The owners of three pit bulls that attacked a mother and son at a Newport hotel have not been identified, but the incident has sparked further debate about the breed.
The about 5:30 a.m. June 8 at the Marriott Newport Coast Villas. So far, the animals' owners have yet to be found, according to Kathy Lowe, spokeswoman for the Newport Beach Police Department.
Witnesses told police the pit bulls were traveling in a pack, and Lowe said it was unclear what prompted the attack, which left the victims with non-life-threatening injuries. Police later found the pit bulls roaming around near Newport Coast Drive just north of East Coast Highway, decided they were dangerous and shot them to death.
"All three dogs began aggressively attacking the police vehicle," Lowe said.
Police said the decision to euthanize the pit bulls immediately was made because the officers feared for their own safety and that of the bicyclists, joggers and golfers who frequented the area.
Newport Beach dog trainer Vladislav Roytapel -- who said not all pit bulls are aggressive -- agreed the officers' response was warranted.
"I would like to see them armed with some type of bullets to put pets in a sleeping stage," Roytapel said. "But I guess under emergency situations it was necessary to shoot the dogs for their lives and the public's safety."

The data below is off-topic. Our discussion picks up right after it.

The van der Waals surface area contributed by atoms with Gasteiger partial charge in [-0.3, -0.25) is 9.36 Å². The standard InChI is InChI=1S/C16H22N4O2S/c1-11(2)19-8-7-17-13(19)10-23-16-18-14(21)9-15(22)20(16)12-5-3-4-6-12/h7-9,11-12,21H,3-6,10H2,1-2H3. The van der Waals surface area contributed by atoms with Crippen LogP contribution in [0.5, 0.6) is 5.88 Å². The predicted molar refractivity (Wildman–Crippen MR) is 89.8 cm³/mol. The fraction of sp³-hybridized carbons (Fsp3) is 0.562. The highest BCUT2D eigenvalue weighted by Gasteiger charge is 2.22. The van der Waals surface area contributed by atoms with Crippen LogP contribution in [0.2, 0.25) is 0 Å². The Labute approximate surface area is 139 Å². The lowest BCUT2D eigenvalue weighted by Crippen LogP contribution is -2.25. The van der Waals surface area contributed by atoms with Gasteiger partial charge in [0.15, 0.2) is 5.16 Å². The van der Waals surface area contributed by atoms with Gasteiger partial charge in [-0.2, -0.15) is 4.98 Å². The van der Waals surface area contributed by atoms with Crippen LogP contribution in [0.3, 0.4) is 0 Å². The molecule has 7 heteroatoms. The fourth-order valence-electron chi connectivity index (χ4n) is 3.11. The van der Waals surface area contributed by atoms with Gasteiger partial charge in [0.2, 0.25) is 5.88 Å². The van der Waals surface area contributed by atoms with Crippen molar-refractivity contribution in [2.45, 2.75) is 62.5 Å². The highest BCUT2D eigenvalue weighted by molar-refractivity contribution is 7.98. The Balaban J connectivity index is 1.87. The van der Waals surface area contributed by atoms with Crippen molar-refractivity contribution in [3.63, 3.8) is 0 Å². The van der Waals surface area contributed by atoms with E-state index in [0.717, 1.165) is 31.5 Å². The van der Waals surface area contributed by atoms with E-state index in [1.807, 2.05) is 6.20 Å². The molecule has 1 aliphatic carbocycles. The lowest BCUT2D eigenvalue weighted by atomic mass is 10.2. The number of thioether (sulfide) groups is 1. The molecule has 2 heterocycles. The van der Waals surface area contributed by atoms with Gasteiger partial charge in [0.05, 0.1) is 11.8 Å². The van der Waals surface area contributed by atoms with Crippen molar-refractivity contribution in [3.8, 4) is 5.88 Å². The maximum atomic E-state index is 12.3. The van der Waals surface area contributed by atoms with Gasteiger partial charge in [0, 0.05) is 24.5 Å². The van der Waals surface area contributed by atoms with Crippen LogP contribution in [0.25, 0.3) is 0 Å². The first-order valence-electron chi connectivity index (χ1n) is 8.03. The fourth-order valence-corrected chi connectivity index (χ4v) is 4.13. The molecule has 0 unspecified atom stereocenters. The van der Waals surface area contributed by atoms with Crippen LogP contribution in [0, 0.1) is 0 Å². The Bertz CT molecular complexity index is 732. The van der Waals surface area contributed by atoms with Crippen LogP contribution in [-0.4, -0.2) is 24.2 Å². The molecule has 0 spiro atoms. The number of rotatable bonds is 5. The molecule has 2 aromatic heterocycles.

After the attack, readers voiced their . One reader, who identified herself as Kristi, said her daughter was attacked by a pit bull at a dog park.
"Once they grab hold, not even a crow bar can cut their release. If you think I don't know what I'm talking about, come over and see my daughter's mauled head, cheeks, ears, nose, neck and fingers," Kristi wrote. "It's in the genes, and not something you can simply 'breed out of them.' So pit lovers, don't turn your backs too far, around only to discover your pit will not only bite the hand that feeds them, but will take your face as well."
Kristi said she hates the breed and wishes all pit bulls could be exterminated, but community member Erack Shakur disagreed.
"These dogs' character is that of its owners. We make these animals this way and we should be held responsible," Shakir said. "This should not be a debate; it should be a wakeup call for people to educate the public on how to be responsible owners or pay the consequences."
Anyone with information about the pit bulls, which did not have tags or microchips, is asked to contact Newport Beach Animal Control at 949-622-2608.